Marking their twentieth year on a music map, electric gamelan fusioneers spill blood and honey on the tracks.
To those who’ve been following this Indonesian collective – at least, since they made their international debut at MoonJune with 2007’s "Patahan" – the title of their latest offering is telling on two levels: the band’s sixth album, “The 6th Story” also marks their return to English wording on a record’s cover. Their music is multi-layered and cross-cultural, too, as jazz rock gets grafted on traditional styles more pronouncedly than it was on 2009’s "Demi Masa" which first pushed a red-hued artwork forward to show how full-blooded it all is. One can read as much in the somewhat predatory chamber echo of “Harmologic” where “harm” and “harmony” feed logic in equal measure befitting the gamelan principle of instruments built and tuned together in such a way that none of them can’t be taken away or replaced.
This complex tapestry, soft and enveloping, is unfurled in “Stepping In” which spreads Riza Arshad’s Fender Rhodes over three percussion threads – two Sundanese kendang drums taking a stereo channel each – for Tohpati’s mercurial guitar to sneak in and out of the pattern and, ultimately, usurp it with its dance from strum to riffs and back again. Yet exotica fades away once ivories jut out their sparky fusion bas-relief and float on Adhitya Pratama’s punchy bass that also protrudes gently through the vibes-oiled “As Far As It Can Be (Jaco)” while “What Would I Say” melds tentative organ with oscillations on its unison bedrock. In its turn, “Common League” explores cosmic sonics in the space between light synthesizers and a six-string supported by a heavy bottom-end, whereas “Lain Parantina” hints at Beethoven’s “Für Elise” but stops and veers off the quote, and into the folk-infused funk, before the recognition sets in.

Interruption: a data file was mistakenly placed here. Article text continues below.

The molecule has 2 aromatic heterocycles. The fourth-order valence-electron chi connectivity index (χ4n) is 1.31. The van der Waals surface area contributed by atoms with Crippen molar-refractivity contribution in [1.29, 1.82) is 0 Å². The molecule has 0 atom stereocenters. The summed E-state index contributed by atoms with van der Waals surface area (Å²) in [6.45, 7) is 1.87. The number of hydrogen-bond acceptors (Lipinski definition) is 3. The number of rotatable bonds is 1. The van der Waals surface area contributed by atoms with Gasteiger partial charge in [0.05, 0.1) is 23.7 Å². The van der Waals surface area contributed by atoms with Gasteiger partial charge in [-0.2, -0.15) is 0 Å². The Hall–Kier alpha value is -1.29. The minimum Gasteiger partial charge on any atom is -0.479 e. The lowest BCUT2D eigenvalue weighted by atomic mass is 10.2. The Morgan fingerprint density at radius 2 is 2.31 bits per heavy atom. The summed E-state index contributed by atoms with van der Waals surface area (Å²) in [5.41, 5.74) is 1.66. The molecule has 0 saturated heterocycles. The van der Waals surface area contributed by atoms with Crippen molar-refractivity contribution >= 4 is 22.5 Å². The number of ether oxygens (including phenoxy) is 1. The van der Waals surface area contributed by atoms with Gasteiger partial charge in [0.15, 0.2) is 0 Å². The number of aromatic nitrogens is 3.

“5, 6” is wild, if well-grounded in its rhythmic ebb and flow, although not as excitingly resonating as “For Once And Never” that carries its wares further eastward, from European Gothic to the spicy swamps of Sumatra and Bali as imagined by a westerner, but “Ari” makes the two worlds meet thanks to piano exerting its elegance on the classical bebop terrain and baring all the variety of the band’s progressive roots. A story in itself, worth hearing again and again, it’s a perfect finale for the whole of this finesse.